Sheila Ming-Burgess was one of a handful of black women who graced catwalks in the 1960s. She modelled for the fashion-forward in such places as Hong Kong, Israel, the Seychelles, Germany, France and Italy over her two-decade career.

She also featured in music videos for top artists of the 1980s: Whitney Houston’s Saving All My Love and Duran Duran’s Hungry Like the Wolf.

She landed her dream career after a visiting fashion photographer spotted her at the Hamilton Princess. She followed him to England when she was still a teenager.

“There weren’t many black models in Europe at that point in the late 1960s and early 70s,” she said.

“When I got to London at 17 I think there were maybe one or two. That’s actually why I chose to move to London, because New York had tons of black models.

“Plus, they loved models from Europe, so I thought it would open doors.”

Mrs Ming-Burgess will be honoured alongside the late Polly Hornburg on Monday. The special event will be hosted by the City of Hamilton, which decided to pay hommage to local icons as part of its Bermuda Fashion Festival.

“We need to know where we came from to know where we are going — and growing,” explained executive director Danilee Trott.

Growing up in Devonshire, Mrs Ming-Burgess was a skinny girl with a love of fashion.

She would practice the poses she saw in Glamour and Vogue magazines in front of her bedroom mirror. She also took pride in making her own outfits for big events such as Cup Match.

“I don’t know where it came from because no one in my family wanted to take up modelling or fashion either,” she said. “My love of clothes and always wanting to look good in clothes is where it stemmed from.”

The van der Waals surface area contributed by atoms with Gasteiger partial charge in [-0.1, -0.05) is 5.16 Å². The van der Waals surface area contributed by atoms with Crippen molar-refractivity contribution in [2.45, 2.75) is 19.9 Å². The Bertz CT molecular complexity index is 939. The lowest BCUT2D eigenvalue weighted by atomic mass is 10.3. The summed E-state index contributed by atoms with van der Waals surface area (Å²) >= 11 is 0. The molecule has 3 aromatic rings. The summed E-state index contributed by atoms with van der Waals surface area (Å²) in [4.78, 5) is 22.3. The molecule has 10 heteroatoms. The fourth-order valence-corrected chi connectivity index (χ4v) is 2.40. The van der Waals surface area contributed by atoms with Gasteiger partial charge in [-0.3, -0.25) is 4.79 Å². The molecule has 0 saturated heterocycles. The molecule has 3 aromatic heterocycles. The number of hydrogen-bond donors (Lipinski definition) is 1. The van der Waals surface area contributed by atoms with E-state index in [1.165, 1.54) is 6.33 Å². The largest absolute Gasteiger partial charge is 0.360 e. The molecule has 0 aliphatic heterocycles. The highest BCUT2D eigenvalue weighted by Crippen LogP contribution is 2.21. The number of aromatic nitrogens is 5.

She found work at Calypso, the retail store founded by Mrs Hornburg, who had established a modelling career of her own in New York in the 1940s. Mrs Ming-Burgess also got a job on the side modelling for cruise ships and hotels. Her lucky break came in a fashion show at the Hamilton Princess.

“I was modelling around the pool at the hotel and [the photographer] asked me if I had an agent. Of course, in those days in Bermuda they didn’t have modelling agents.

“He said, ‘I’m doing a shoot in Barbados and would like for you to be one of the models, would you like to come?’. I told him he would have to speak to my mother. He did and she agreed.”

From day one it was a very competitive industry. “I stayed in Woking in Surrey, England. Then from there we went to Barbados and did the shoot,” she said. “When I got back the first thing I did was start calling modelling agencies at half-hour intervals.

“The first two refused but the third one took me on.”

It was a “very bold and cocky” move; reality set in only moments later.

“I thought, ‘Ok, what do I do now?’,” she said. “My dream was now being manifested. I was a girl from Bermuda now living in London. My family wasn’t there and it was a bit intimidating at first because I was totally new to it.

“I had done fashion shows here in Bermuda but it’s nothing in comparison to the ones out there.

“Then you see all these beautiful models coming into the auditions and you think, ‘Can I do this?’.”

She refused to let other know models know she was scared.

“Sometimes I would sit in the corner before an audition and put on this confident face, but inside you’re shaking and wondering what the other girls think of you,” she said.

Mrs Ming-Burgess went on to be named Mode Avante Garde Magazine’s Model of the Year in the 1970s. Designers were also calling the agency to ask for her by name. She was also the face of a Tia Maria commercial filmed in Jamaica.

The highlight of her career came at a fashion show in Tel Aviv.

“That’s when I got my first standing ovation,” she said. “I was modelling for a fashion show for Gottex, a swim, lounge and beachwear company.

“To me it was like they were saying, ‘We all really liked and appreciate what you do’. I was really just amazed that I was getting paid to do something that I loved so much. The paycheque was a bonus because I loved it.”

Mrs Ming-Burgess, who survived cancer twice, went on to write a faith-based book, Fashioned for Reigning — Healing and Encouraging Scriptures.

Her advice to anyone hoping to pursue a career in modelling is to never compromise your standards or principles.

“You have to know yourself and your limitations,” she said. “There are many pitfalls that one can get into in the modelling world, but don’t forget what you know or believe just to get a job.

“It may be a situation where you’re offered a lot of money, but have to lower your standards or your principles. My advice would be to just stop and really listen to your own gut and intuition.”

 

From: Royalgazette.com